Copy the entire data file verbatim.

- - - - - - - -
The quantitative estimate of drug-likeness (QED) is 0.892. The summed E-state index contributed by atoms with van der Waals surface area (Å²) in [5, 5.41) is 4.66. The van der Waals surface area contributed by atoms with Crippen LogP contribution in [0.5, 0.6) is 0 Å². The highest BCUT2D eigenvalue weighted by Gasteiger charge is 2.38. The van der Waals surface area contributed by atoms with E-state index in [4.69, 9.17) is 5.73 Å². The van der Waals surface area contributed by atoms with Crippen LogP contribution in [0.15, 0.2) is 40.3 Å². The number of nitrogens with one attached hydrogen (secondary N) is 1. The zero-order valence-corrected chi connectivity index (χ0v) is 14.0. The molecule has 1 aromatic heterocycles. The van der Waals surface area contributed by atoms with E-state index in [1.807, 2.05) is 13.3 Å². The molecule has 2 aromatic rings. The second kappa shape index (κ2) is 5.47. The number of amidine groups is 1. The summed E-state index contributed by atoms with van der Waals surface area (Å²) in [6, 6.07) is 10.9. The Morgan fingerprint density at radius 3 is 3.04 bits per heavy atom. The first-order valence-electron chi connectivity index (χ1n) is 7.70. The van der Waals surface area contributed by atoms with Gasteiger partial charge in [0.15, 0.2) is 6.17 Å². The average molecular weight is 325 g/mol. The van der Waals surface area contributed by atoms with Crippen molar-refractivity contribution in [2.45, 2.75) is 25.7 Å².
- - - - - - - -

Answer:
The quantitative estimate of drug-likeness (QED) is 0.892. The summed E-state index contributed by atoms with van der Waals surface area (Å²) in [5, 5.41) is 4.66. The van der Waals surface area contributed by atoms with Crippen LogP contribution in [0.5, 0.6) is 0 Å². The highest BCUT2D eigenvalue weighted by Gasteiger charge is 2.38. The van der Waals surface area contributed by atoms with E-state index in [4.69, 9.17) is 5.73 Å². The van der Waals surface area contributed by atoms with Crippen LogP contribution in [0.15, 0.2) is 40.3 Å². The number of nitrogens with one attached hydrogen (secondary N) is 1. The zero-order valence-corrected chi connectivity index (χ0v) is 14.0. The molecule has 1 aromatic heterocycles. The van der Waals surface area contributed by atoms with E-state index in [1.807, 2.05) is 13.3 Å². The molecule has 2 aromatic rings. The second kappa shape index (κ2) is 5.47. The number of amidine groups is 1. The summed E-state index contributed by atoms with van der Waals surface area (Å²) in [6, 6.07) is 10.9. The Morgan fingerprint density at radius 3 is 3.04 bits per heavy atom. The first-order valence-electron chi connectivity index (χ1n) is 7.70. The van der Waals surface area contributed by atoms with Gasteiger partial charge in [0.15, 0.2) is 6.17 Å². The average molecular weight is 325 g/mol. The van der Waals surface area contributed by atoms with Crippen molar-refractivity contribution in [2.45, 2.75) is 25.7 Å².